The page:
Peter Sheldon is the Chair of the Physics Department, Director of the Dual-Degree Engineering Program, Director of the Summer Research Program, and Assistant Coach of the Men’s and Women’s Cross-Country Teams at Randolph College. He has a PhD and an MS in Physics from the University of Massachusetts, and has a BA in Physics and a BA in Mathematics from Amherst College. Dr. Sheldon's research net is wide: he is by education a low-temperature physicist, but has picked up the fields of ultrafast laser spectroscopy and physics education research in the last ten years. He has published in all of these fields.
Dr. Sheldon is currently working on two grant-funded projects. He has a grant from Verizon and the VFIC to improve technology education for under-represented groups, and a grant from SCHEV (State Council of Higher Education in Virginia) to train elementary and middle school teachers to better teach science.
Another of Dr. Sheldon's specialties is bringing physics to the general public. He regularly gives talks to all age groups on Amusement Park Physics, Newton's Laws, Pseudoscience, Why Cats Land on Their Feet, and of Innovative Uses of Technology. He is certainly a computer geek, and teaches and uses computers extensively. A selection of Dr. Sheldon's publications include “Scientific Inquiry: Improved Learning,” with Peggy Schimmoeller, and Tatiana Toteva, Academic Exchange Quarterly 13 (2009); "3He spin diffusion measurements in 3He-4He mixture films," P. A. Sheldon and R. B. Hallock, Physical Review Letters 85, 1468 (2000); and "Short pulse excitation and spectroscopy of KNbO3, LiNbO3, and KTiOPO4," H. M. Yochum, P.A. Sheldon et al, Radiation Effects and Defects in Solids 150, 271 (1999).
Along with Kacey Meaker ’08, Dr Sheldon is currently writing a book that will appeal to a popular audience or an introductory physics class, on the physics of roller-coasters.
I knew I wanted to be a physicist by the end of my first year in high school. It seemed to me that I could find so many answers about how the world works if I just knew physics. I did not know exactly what I wanted to do as a physicist until I took an earthquake seismology class in college. I got to look at records of ground shaking produced by earthquakes. They made absolutely no sense to me. I was told that earthquake seismologist job was to make sense of those records.
Earthquake records carry a lot of secrets. These are secrets about how the Earth works and why it is so dynamic. I use records of ground shaking to find the answers. I like to look at every wiggle and analyze it -- how big it is, how wide it is, when it arrived, what is before it and what comes after it. It tells an incredible story of a wave that traveled through the Earth, all the way from Asia, South America or Australia, bounced around layers and swirls of the crust, mantle and core and arrived in Lynchburg, in minutes. Sometimes looking at those wiggles is not enough to find the answers. Then I look at more data magnetic, ground resistivity, ground penetrating radar etc. I love teaching these methods just as much as I love using them in my research. I am currently working on a big data set of records from the 8/23/2011 Virginia earthquake and its aftershocks. My students are helping with the data analysis. We are trying to find micro-earthquakes buried in the ground noise. The more we find the more we will learn about the blind fault that generated the big earthquake. Will we find “the answer? There is never a final answer. This is the beauty of science: the exploration never ends. There are always new data to collect, new secrets to unravel.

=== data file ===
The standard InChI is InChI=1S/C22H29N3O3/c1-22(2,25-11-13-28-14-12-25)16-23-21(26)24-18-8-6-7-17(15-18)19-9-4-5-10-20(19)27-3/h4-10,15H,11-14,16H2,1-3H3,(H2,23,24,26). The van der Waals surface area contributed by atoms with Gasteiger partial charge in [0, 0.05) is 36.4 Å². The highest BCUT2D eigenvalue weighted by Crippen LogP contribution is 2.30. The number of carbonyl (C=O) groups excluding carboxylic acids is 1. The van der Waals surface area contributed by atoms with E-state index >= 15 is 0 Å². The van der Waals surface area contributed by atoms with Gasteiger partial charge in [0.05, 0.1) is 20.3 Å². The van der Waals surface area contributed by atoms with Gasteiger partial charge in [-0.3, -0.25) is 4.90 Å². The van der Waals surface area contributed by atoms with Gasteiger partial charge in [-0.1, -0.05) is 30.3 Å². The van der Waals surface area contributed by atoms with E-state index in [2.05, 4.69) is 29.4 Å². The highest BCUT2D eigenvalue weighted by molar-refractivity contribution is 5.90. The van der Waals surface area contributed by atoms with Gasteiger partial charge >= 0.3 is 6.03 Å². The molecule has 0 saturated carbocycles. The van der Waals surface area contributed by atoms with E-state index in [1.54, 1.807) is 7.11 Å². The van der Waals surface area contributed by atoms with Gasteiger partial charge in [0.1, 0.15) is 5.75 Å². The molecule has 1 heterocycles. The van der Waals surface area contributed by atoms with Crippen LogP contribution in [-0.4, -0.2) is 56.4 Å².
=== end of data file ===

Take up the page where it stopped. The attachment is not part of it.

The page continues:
Assistant Professor of Physics
B.S., University of California at Los Angeles; M.S., Ph.D., Cornell University
Katrin has a Ph.D. in theoretical physics from Cornell University and now does computational neuroscience/ethology research. She received her training in computational neuroscience during her tenure as a Sloan-Swartz Postdoctoral Fellow in Computational Neuroscience at the University of California, San Francisco.
Her research is focused on understanding the underlying dynamics of animal behavior and how knowledge of these dynamics can inform us about the effects of disease processes and environmental and/or genetic perturbations. Her research makes use of real behavioral data taken by collaborators in the fields of psychiatry, physiology, neurology, neuroscience and medicine and her main plans involve long term collaborations with experimentalists in the fields of geriatrics, psychiatry, and physiology.
She came to Randolph College because she is passionate about involving undergraduates in original research and because Randolph College's high faculty to student ratio, flexible administration, and committed science faculty make it an ideal environment for fostering collaborations with undergraduates.
Please see her lab's facebook page: http://www.facebook.com/